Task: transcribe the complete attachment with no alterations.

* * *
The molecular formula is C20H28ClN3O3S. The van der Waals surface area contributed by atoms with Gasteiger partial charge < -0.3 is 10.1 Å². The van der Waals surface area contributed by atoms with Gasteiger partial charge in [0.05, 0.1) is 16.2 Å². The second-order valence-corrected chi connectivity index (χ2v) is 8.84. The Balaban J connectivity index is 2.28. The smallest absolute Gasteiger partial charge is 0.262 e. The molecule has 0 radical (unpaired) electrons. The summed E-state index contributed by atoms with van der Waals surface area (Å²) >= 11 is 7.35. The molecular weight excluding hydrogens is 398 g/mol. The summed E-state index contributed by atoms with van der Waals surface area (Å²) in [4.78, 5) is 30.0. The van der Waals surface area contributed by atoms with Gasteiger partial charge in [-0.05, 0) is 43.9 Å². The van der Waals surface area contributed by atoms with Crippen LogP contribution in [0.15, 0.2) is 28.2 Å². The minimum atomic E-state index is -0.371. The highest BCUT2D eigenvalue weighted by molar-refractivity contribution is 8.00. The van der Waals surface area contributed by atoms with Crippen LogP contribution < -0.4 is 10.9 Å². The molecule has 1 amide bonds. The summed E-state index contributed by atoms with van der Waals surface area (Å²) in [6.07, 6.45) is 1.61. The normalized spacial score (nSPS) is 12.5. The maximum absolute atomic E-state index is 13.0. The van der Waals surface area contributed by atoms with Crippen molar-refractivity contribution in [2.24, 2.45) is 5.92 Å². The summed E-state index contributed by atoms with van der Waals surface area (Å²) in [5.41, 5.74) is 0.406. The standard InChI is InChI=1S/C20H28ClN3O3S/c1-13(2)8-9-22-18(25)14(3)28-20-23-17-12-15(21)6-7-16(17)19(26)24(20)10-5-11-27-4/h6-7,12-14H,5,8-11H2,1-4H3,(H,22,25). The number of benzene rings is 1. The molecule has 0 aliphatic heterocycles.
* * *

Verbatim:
The molecular formula is C20H28ClN3O3S. The van der Waals surface area contributed by atoms with Gasteiger partial charge < -0.3 is 10.1 Å². The van der Waals surface area contributed by atoms with Gasteiger partial charge in [0.05, 0.1) is 16.2 Å². The second-order valence-corrected chi connectivity index (χ2v) is 8.84. The Balaban J connectivity index is 2.28. The smallest absolute Gasteiger partial charge is 0.262 e. The molecule has 0 radical (unpaired) electrons. The summed E-state index contributed by atoms with van der Waals surface area (Å²) >= 11 is 7.35. The molecular weight excluding hydrogens is 398 g/mol. The summed E-state index contributed by atoms with van der Waals surface area (Å²) in [4.78, 5) is 30.0. The van der Waals surface area contributed by atoms with Gasteiger partial charge in [-0.05, 0) is 43.9 Å². The van der Waals surface area contributed by atoms with Crippen LogP contribution in [0.15, 0.2) is 28.2 Å². The minimum atomic E-state index is -0.371. The highest BCUT2D eigenvalue weighted by molar-refractivity contribution is 8.00. The van der Waals surface area contributed by atoms with Crippen LogP contribution < -0.4 is 10.9 Å². The molecule has 1 amide bonds. The summed E-state index contributed by atoms with van der Waals surface area (Å²) in [6.07, 6.45) is 1.61. The normalized spacial score (nSPS) is 12.5. The maximum absolute atomic E-state index is 13.0. The van der Waals surface area contributed by atoms with Crippen molar-refractivity contribution in [2.24, 2.45) is 5.92 Å². The summed E-state index contributed by atoms with van der Waals surface area (Å²) in [5.41, 5.74) is 0.406. The standard InChI is InChI=1S/C20H28ClN3O3S/c1-13(2)8-9-22-18(25)14(3)28-20-23-17-12-15(21)6-7-16(17)19(26)24(20)10-5-11-27-4/h6-7,12-14H,5,8-11H2,1-4H3,(H,22,25). The number of benzene rings is 1. The molecule has 0 aliphatic heterocycles.